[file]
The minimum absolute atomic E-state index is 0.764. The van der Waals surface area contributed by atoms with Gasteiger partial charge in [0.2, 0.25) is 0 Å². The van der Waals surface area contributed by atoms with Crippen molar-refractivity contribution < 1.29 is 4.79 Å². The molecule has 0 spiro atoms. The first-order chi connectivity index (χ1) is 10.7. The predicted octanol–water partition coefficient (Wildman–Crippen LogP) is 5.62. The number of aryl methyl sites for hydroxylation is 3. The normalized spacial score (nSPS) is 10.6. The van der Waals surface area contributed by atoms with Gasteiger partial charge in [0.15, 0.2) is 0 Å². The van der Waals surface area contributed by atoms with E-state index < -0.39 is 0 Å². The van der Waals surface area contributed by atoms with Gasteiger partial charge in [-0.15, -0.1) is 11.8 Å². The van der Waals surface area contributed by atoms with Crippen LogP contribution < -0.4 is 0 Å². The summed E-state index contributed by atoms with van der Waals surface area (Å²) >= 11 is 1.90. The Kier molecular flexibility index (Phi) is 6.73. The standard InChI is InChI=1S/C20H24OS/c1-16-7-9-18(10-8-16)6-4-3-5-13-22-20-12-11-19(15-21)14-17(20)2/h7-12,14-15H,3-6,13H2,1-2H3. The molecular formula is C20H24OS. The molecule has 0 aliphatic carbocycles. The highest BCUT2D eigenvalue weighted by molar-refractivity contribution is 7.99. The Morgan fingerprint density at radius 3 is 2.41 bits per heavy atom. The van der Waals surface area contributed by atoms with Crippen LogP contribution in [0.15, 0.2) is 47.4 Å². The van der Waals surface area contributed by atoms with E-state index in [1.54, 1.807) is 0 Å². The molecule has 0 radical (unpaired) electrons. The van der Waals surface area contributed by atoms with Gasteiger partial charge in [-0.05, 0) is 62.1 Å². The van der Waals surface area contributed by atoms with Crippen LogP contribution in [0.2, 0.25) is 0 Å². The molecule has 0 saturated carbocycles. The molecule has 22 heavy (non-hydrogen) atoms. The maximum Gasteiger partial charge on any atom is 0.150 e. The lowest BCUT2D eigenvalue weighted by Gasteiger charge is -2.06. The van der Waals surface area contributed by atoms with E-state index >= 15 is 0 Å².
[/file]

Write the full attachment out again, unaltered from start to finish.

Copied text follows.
The minimum absolute atomic E-state index is 0.764. The van der Waals surface area contributed by atoms with Gasteiger partial charge in [0.2, 0.25) is 0 Å². The van der Waals surface area contributed by atoms with Crippen molar-refractivity contribution < 1.29 is 4.79 Å². The molecule has 0 spiro atoms. The first-order chi connectivity index (χ1) is 10.7. The predicted octanol–water partition coefficient (Wildman–Crippen LogP) is 5.62. The number of aryl methyl sites for hydroxylation is 3. The normalized spacial score (nSPS) is 10.6. The van der Waals surface area contributed by atoms with Gasteiger partial charge in [0.15, 0.2) is 0 Å². The van der Waals surface area contributed by atoms with E-state index < -0.39 is 0 Å². The van der Waals surface area contributed by atoms with Gasteiger partial charge in [-0.15, -0.1) is 11.8 Å². The van der Waals surface area contributed by atoms with Crippen LogP contribution < -0.4 is 0 Å². The summed E-state index contributed by atoms with van der Waals surface area (Å²) >= 11 is 1.90. The Kier molecular flexibility index (Phi) is 6.73. The standard InChI is InChI=1S/C20H24OS/c1-16-7-9-18(10-8-16)6-4-3-5-13-22-20-12-11-19(15-21)14-17(20)2/h7-12,14-15H,3-6,13H2,1-2H3. The molecular formula is C20H24OS. The molecule has 0 aliphatic carbocycles. The highest BCUT2D eigenvalue weighted by molar-refractivity contribution is 7.99. The Morgan fingerprint density at radius 3 is 2.41 bits per heavy atom. The van der Waals surface area contributed by atoms with Crippen LogP contribution in [0.15, 0.2) is 47.4 Å². The van der Waals surface area contributed by atoms with E-state index in [1.54, 1.807) is 0 Å². The molecule has 0 radical (unpaired) electrons. The van der Waals surface area contributed by atoms with Gasteiger partial charge in [-0.05, 0) is 62.1 Å². The van der Waals surface area contributed by atoms with Crippen LogP contribution in [0.2, 0.25) is 0 Å². The molecule has 0 saturated carbocycles. The molecule has 22 heavy (non-hydrogen) atoms. The maximum Gasteiger partial charge on any atom is 0.150 e. The lowest BCUT2D eigenvalue weighted by Gasteiger charge is -2.06. The van der Waals surface area contributed by atoms with E-state index >= 15 is 0 Å².